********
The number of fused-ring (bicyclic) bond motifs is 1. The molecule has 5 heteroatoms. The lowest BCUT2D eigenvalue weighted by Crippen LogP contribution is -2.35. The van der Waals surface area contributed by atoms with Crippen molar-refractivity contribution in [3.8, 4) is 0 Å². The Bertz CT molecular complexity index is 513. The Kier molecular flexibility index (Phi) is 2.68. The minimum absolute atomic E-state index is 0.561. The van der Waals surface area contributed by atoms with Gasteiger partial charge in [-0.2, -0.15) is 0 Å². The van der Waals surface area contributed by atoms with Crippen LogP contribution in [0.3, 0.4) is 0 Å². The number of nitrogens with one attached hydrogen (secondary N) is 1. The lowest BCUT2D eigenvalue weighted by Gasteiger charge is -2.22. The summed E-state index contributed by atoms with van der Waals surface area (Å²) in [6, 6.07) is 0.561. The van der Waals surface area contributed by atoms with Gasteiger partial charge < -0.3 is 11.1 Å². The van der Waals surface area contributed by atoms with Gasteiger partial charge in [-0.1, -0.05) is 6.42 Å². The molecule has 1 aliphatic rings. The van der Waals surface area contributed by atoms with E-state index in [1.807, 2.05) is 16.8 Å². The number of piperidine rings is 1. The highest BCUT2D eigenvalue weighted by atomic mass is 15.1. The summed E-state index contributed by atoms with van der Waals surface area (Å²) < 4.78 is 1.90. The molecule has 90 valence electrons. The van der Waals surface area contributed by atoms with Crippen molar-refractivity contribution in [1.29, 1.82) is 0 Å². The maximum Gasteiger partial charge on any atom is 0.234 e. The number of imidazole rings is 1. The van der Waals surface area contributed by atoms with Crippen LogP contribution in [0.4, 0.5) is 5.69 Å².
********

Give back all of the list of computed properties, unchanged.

The number of fused-ring (bicyclic) bond motifs is 1. The molecule has 5 heteroatoms. The lowest BCUT2D eigenvalue weighted by Crippen LogP contribution is -2.35. The van der Waals surface area contributed by atoms with Crippen molar-refractivity contribution in [3.8, 4) is 0 Å². The Bertz CT molecular complexity index is 513. The Kier molecular flexibility index (Phi) is 2.68. The minimum absolute atomic E-state index is 0.561. The van der Waals surface area contributed by atoms with Gasteiger partial charge in [-0.2, -0.15) is 0 Å². The van der Waals surface area contributed by atoms with Crippen LogP contribution in [0.3, 0.4) is 0 Å². The number of nitrogens with one attached hydrogen (secondary N) is 1. The lowest BCUT2D eigenvalue weighted by Gasteiger charge is -2.22. The summed E-state index contributed by atoms with van der Waals surface area (Å²) in [6, 6.07) is 0.561. The van der Waals surface area contributed by atoms with Gasteiger partial charge < -0.3 is 11.1 Å². The van der Waals surface area contributed by atoms with Gasteiger partial charge in [-0.1, -0.05) is 6.42 Å². The molecule has 1 aliphatic rings. The van der Waals surface area contributed by atoms with E-state index in [1.807, 2.05) is 16.8 Å². The number of piperidine rings is 1. The highest BCUT2D eigenvalue weighted by atomic mass is 15.1. The summed E-state index contributed by atoms with van der Waals surface area (Å²) < 4.78 is 1.90. The molecule has 90 valence electrons. The van der Waals surface area contributed by atoms with Crippen molar-refractivity contribution in [1.29, 1.82) is 0 Å². The maximum Gasteiger partial charge on any atom is 0.234 e. The number of imidazole rings is 1. The van der Waals surface area contributed by atoms with Crippen LogP contribution in [0.4, 0.5) is 5.69 Å².